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The Fall

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‘He told me to move,’ Ryan says. ‘He said, ‘I want to talk to Anna’.’

‘Oh!’

I look over at the man who supposedly wants to talk to me. This is surely what my mother and flatmate would call a clear sign of… not interest – that wouldn’t fit in the circumstances – but something. I pick up my things and go over to him.

Once seated I become the sole focus of his attention. It’s wonderful. We talk about everything: pets, smoking, Woody Allen films, Cate Blanchett, online dating

‘You’re on Tinder?’ he says, surprised.

‘Yes, well, everyone is – aren’t they?’

‘Well, I’m not, but I’m married…’

 

The previous autumn there was a leaving drinks for one of our colleagues. Cheesecake was served.

‘Who made it?’ I say, taking a slice.

Tobias‘s wife.’

 

‘What?!’

Colleague looks disbelieving when I tell her. Her funky dairy-free diet doesn’t permit cheesecake, but even harder to digest is the news that Tobias – elegant, stylish Tobias – has a wife.

 

For six months or so after finding this out I was invincible. No matter that his gaze made me weak at the knees or that we crossed paths in the kitchen too often for it to be a coincidence. The guy had a wife, and one who baked decent cheesecake at that.

I was invincible when he told Ryan to move in the pub so he could talk to me; when he brought in a DVD of one of the films we’d talked about for me to borrow; when he told me about his family’s history of divorce, about his father’s second marriage to a much younger woman. I was even invincible when he offered to relieve me of some of my workload.

Then, one day, he came over to talk to Gus at the neighbouring desk.

He has a strange way of walking: hurried, impatient, not quite graceful. His hair sticks up a bit at the back and his eyes have this intense, brooding expression.

I look up from what I’m doing and meet his gaze. And that’s when it happens. I fall. Fuck, do I fall.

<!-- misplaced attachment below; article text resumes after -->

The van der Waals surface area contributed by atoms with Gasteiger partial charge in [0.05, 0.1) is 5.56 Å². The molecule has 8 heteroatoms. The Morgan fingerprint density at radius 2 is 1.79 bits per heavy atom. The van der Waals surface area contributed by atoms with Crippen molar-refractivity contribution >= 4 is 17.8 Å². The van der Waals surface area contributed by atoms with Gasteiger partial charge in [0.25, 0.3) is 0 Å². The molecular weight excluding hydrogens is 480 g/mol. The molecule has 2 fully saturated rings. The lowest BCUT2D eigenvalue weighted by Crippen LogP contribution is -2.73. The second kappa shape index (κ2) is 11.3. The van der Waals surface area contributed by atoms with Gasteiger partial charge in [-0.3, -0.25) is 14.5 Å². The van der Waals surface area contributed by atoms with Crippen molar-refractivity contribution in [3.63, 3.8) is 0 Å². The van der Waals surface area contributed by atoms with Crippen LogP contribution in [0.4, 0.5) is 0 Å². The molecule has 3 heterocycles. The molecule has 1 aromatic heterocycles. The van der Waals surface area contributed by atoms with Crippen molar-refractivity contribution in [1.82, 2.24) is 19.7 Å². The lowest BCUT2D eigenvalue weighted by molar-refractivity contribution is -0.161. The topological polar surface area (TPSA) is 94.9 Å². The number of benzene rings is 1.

CC Image courtesy of Kheel Center, Cornell University on Flickr

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Brothers In Arms

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CC Image courtesy of LollyKnit on Flickr‘When’s your thing?’ Ryan says.

‘Yeah… I have to go.’

I start putting stuff into my handbag. Phone (no messages), lip gloss, anti-bacterial hand gel – essential dating kit in case I end up in a situation where I have to eat but haven’t had a chance to wash my hands I don’t know why I do this to myself.

I look round. Ryan is still at his desk.

‘Do you want to come?’

He laughs. ‘Yeah.’

I’m not totally against the idea. At least with Ryan in tow I’d be guaranteed some laughs. Plus the guy I’m meeting is bisexual. He might like Ryan best of the party.

‘Text me,’ Ryan says, as he passes my desk.

‘I will.’

 

Earlier that afternoon….

‘I’m not sure I am looking forward to this evening. Christ, a new low.’

‘You have an early start for hiking tomorrow,’ Ryan sends back. ‘Don’t forget.’

‘Do I look like I hike???’

 

I’m usually averse to sending friends updates while a date is still ongoing. The bisexual (I’m sorry – what else can I call him?) has gone to the loo. I fire off a text.

‘Hiking, right? Arghh.’

‘Hiking. Don’t commit to a second drink for the sake of it.’

I don’t see Ryan’s reply until sometime later. I haven’t committed to a second drink. Instead we’re sitting there, nursing empty glasses. Twice I’ve declined my date’s offer of another G&T. Once I’ve indicated I’ll have to make a move soon. A total of zero times has he taken the hint.

‘So… are you an only child?’ he says.

It’s only later, when I’ve extricated myself from the situation and am heading for the tube, that I remember something Ryan once said.

‘If you’re asking each other if you have any brothers or sisters, that’s when you know it’s doomed.’

CC Image courtesy of chicks57 on Flickr

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For You

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CC Image courtesy of raxenne on Flickr

you are lithe
live
in love with words
graceful
gazelle
restless
sure
weak
unsure
nervous
strong
sexy
deep
brown
eyes
watchful
intense

sexy again

you get me out of bed
you’d get me into bed
you’d stop me sleeping

you are my thoughts before my dreams
my stories star you
my poems too

come
come into my dreams
I dress for you
I’d undress for you
I look my best for you

I do the rest for you
I do it all for you

I do
I do

CC Image courtesy of eatmorechips on Flickr

 

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Pain Quotidien

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CC Image courtesy of Steven Leonti on Flickr‘Hi Anna!’

I look round, searching for the speaker. ‘Hi Tristan.’ He probably has a question about work. ‘How are you?’

‘Good,’ he says. ‘What’s in the box?’

‘Oh, just lunch.’ I hesitate then go over to where he’s sitting. ‘Look!’ I hold out my paint-spattered hands. ‘I did legal graffiti last night! It does come off – but I didn’t try very hard!’

He laughs. ‘Illegal graffiti?’

‘No no, legal graffiti.’

Tobias is listening now.

‘Ahh.’ Tristan smiles. ‘You can call it reeling, y’know?’